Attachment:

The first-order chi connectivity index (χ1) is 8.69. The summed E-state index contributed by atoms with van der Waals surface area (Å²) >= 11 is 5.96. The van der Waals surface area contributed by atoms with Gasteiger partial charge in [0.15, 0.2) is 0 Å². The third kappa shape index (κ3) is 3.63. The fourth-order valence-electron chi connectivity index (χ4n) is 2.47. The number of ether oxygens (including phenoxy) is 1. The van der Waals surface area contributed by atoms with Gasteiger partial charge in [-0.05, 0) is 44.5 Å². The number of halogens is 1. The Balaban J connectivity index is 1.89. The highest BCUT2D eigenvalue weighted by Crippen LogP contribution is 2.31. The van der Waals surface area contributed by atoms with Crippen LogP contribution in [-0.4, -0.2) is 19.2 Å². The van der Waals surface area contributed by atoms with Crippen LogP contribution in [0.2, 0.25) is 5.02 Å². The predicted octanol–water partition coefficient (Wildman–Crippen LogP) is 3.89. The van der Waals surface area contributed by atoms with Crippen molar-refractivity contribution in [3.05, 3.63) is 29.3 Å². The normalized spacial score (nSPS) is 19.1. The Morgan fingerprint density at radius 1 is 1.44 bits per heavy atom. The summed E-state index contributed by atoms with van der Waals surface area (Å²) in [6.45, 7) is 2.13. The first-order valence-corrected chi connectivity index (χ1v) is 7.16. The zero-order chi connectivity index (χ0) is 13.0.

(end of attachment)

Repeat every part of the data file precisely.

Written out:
The first-order chi connectivity index (χ1) is 8.69. The summed E-state index contributed by atoms with van der Waals surface area (Å²) >= 11 is 5.96. The van der Waals surface area contributed by atoms with Gasteiger partial charge in [0.15, 0.2) is 0 Å². The third kappa shape index (κ3) is 3.63. The fourth-order valence-electron chi connectivity index (χ4n) is 2.47. The number of ether oxygens (including phenoxy) is 1. The van der Waals surface area contributed by atoms with Gasteiger partial charge in [-0.05, 0) is 44.5 Å². The number of halogens is 1. The Balaban J connectivity index is 1.89. The highest BCUT2D eigenvalue weighted by Crippen LogP contribution is 2.31. The van der Waals surface area contributed by atoms with Crippen LogP contribution in [-0.4, -0.2) is 19.2 Å². The van der Waals surface area contributed by atoms with Crippen LogP contribution in [0.2, 0.25) is 5.02 Å². The predicted octanol–water partition coefficient (Wildman–Crippen LogP) is 3.89. The van der Waals surface area contributed by atoms with Crippen molar-refractivity contribution in [3.05, 3.63) is 29.3 Å². The normalized spacial score (nSPS) is 19.1. The Morgan fingerprint density at radius 1 is 1.44 bits per heavy atom. The summed E-state index contributed by atoms with van der Waals surface area (Å²) in [6.45, 7) is 2.13. The first-order valence-corrected chi connectivity index (χ1v) is 7.16. The zero-order chi connectivity index (χ0) is 13.0.